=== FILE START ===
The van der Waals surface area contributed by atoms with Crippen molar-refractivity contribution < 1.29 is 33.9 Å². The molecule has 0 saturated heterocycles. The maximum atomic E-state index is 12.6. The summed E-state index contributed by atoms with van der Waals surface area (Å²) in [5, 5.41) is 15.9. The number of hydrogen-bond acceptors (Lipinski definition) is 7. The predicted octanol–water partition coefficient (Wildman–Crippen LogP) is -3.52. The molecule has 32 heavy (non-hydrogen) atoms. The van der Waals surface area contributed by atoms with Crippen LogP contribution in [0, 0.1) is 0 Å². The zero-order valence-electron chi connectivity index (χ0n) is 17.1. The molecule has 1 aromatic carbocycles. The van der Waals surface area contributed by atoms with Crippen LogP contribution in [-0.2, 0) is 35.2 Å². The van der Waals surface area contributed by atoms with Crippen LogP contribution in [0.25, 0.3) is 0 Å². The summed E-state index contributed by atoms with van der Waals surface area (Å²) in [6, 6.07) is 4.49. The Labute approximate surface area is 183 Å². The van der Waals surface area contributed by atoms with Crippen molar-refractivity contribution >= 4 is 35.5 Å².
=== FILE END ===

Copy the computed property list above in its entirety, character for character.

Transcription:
The van der Waals surface area contributed by atoms with Crippen molar-refractivity contribution < 1.29 is 33.9 Å². The molecule has 0 saturated heterocycles. The maximum atomic E-state index is 12.6. The summed E-state index contributed by atoms with van der Waals surface area (Å²) in [5, 5.41) is 15.9. The number of hydrogen-bond acceptors (Lipinski definition) is 7. The predicted octanol–water partition coefficient (Wildman–Crippen LogP) is -3.52. The molecule has 32 heavy (non-hydrogen) atoms. The van der Waals surface area contributed by atoms with Crippen LogP contribution in [0, 0.1) is 0 Å². The zero-order valence-electron chi connectivity index (χ0n) is 17.1. The molecule has 1 aromatic carbocycles. The van der Waals surface area contributed by atoms with Crippen LogP contribution in [-0.2, 0) is 35.2 Å². The van der Waals surface area contributed by atoms with Crippen LogP contribution in [0.25, 0.3) is 0 Å². The summed E-state index contributed by atoms with van der Waals surface area (Å²) in [6, 6.07) is 4.49. The Labute approximate surface area is 183 Å². The van der Waals surface area contributed by atoms with Crippen molar-refractivity contribution >= 4 is 35.5 Å².